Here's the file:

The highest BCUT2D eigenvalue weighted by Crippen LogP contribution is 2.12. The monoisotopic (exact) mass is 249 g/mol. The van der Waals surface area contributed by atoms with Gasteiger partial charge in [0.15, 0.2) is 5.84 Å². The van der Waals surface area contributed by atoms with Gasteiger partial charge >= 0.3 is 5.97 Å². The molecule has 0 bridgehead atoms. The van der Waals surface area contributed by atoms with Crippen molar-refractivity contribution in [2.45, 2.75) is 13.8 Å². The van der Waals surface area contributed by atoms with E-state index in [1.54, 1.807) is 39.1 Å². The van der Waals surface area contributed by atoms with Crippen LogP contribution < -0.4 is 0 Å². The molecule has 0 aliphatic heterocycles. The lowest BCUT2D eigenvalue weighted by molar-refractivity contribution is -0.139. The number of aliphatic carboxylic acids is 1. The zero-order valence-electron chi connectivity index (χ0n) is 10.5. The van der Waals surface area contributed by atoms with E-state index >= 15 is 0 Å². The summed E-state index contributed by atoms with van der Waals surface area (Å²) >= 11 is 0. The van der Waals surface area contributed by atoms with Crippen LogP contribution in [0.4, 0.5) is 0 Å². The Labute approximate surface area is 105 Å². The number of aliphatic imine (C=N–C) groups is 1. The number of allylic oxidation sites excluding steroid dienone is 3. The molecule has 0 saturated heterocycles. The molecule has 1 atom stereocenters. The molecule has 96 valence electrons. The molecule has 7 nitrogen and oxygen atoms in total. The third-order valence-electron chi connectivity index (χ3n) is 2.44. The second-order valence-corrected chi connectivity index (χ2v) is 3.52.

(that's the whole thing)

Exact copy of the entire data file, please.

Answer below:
The highest BCUT2D eigenvalue weighted by Crippen LogP contribution is 2.12. The monoisotopic (exact) mass is 249 g/mol. The van der Waals surface area contributed by atoms with Gasteiger partial charge in [0.15, 0.2) is 5.84 Å². The van der Waals surface area contributed by atoms with Gasteiger partial charge >= 0.3 is 5.97 Å². The molecule has 0 bridgehead atoms. The van der Waals surface area contributed by atoms with Crippen molar-refractivity contribution in [2.45, 2.75) is 13.8 Å². The van der Waals surface area contributed by atoms with E-state index in [1.54, 1.807) is 39.1 Å². The van der Waals surface area contributed by atoms with Crippen LogP contribution < -0.4 is 0 Å². The molecule has 0 aliphatic heterocycles. The lowest BCUT2D eigenvalue weighted by molar-refractivity contribution is -0.139. The number of aliphatic carboxylic acids is 1. The zero-order valence-electron chi connectivity index (χ0n) is 10.5. The van der Waals surface area contributed by atoms with E-state index >= 15 is 0 Å². The summed E-state index contributed by atoms with van der Waals surface area (Å²) >= 11 is 0. The van der Waals surface area contributed by atoms with Crippen LogP contribution in [0.4, 0.5) is 0 Å². The Labute approximate surface area is 105 Å². The number of aliphatic imine (C=N–C) groups is 1. The number of allylic oxidation sites excluding steroid dienone is 3. The molecule has 0 saturated heterocycles. The molecule has 1 atom stereocenters. The molecule has 96 valence electrons. The molecule has 7 nitrogen and oxygen atoms in total. The third-order valence-electron chi connectivity index (χ3n) is 2.44. The second-order valence-corrected chi connectivity index (χ2v) is 3.52.